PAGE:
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Learning to dance in a year

16 Nov

The New York Times on the accomplished elderly

26 Oct

A piece in The Times on older people who continue to make creative contributions. The list includes Tony Bennett (age 88) and E. O. Wilson (age 85).

Ginette Bedard, now 81 years old, “will run in her 12th consecutive New York City Marathon this year.”

 

Making and keeping neurons

24 Oct

A study in Current Directions in Psychological Science tells us “The Adult Brain Makes New Neurons, and Effortful Learning Keeps Them Alive.” Here is the abstract:

“The brain continues to produce new neurons throughout life. For instance, the hippocampus (a brain region necessary for select learning processes) produces thousands of new neurons each day. However, a significant number of them die and do so within just a few weeks of their birth. Laboratory animals that are trained to learn a new skill between one and two weeks after the new cells are generated retain most cells that would have otherwise died. The types of skills that keep new cells alive are not limited to those that depend on the hippocampus but rather include those that are effortful to learn, requiring more training trials or time spent training. Importantly, training alone is not sufficient to increase cell survival; animals that are trained but do not learn do not retain more cells than animals that are not trained. Therefore, learning increases the survival of newly generated cells in the hippocampus as long as the learning experience is new, effortful, and successful. Once rescued, the vast majority of these cells differentiate into neurons, thereby forming synapses and generating action potentials as they become incorporated into the existing architecture and functional circuitry of the adult brain.”

Note the sentence: “learning increases the survival of newly generated cells in the hippocampus as long as the learning experience is new, effortful, and successful. ” So there’s no excuse, it’s time to take up a challenging learning project.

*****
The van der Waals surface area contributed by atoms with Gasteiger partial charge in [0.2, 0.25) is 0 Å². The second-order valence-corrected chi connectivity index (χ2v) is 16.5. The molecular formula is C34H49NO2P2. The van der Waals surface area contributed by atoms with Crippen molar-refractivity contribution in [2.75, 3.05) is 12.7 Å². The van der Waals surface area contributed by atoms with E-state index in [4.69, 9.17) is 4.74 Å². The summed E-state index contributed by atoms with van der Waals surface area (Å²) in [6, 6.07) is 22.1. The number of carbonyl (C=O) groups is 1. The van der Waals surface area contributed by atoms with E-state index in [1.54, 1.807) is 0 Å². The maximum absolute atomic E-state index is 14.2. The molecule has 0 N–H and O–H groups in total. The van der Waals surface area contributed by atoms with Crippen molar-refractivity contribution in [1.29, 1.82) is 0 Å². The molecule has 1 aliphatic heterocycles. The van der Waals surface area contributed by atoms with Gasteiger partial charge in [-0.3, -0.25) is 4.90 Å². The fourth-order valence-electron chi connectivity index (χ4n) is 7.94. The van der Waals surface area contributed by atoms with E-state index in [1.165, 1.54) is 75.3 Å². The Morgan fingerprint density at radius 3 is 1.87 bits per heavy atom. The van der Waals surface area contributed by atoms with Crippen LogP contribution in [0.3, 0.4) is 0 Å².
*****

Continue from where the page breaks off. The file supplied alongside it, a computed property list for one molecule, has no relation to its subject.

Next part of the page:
Here is the paper’s author, Tracey Shors, speaking on adult neurogenesis:

Becoming a lawyer without law school

3 Aug

I am a big fan of adult learning projects. Here is an article from The New York Times about the several states that allow you to take the bar exam without going to law school:

” In Virginia, Vermont, Washington and California, aspiring lawyers can study for the bar without ever setting foot into or paying a law school. New York, Maine and Wyoming require a combination of law school and apprenticeship.”

 

 

Whole Earth Catalog available on line!

2 Aug

The entire run of the path breaking and absolutely essential Whole Earth Catalog is now available on line.

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Thanks to BoingBoing for the link.

NPR: Language Boot Camp For Mormon Missionaries

8 Jun

Yesterday, I blogged about the Cesh method for teaching Esperanto. By coincidence, NPR ran this interesting story about the language instruction program for Mormon missionaries:

“there’s a difference between training soldiers and training missionaries. To study Mandarin at the Defense Language Institute takes 64 weeks; missionaries leave the training center after just nine.”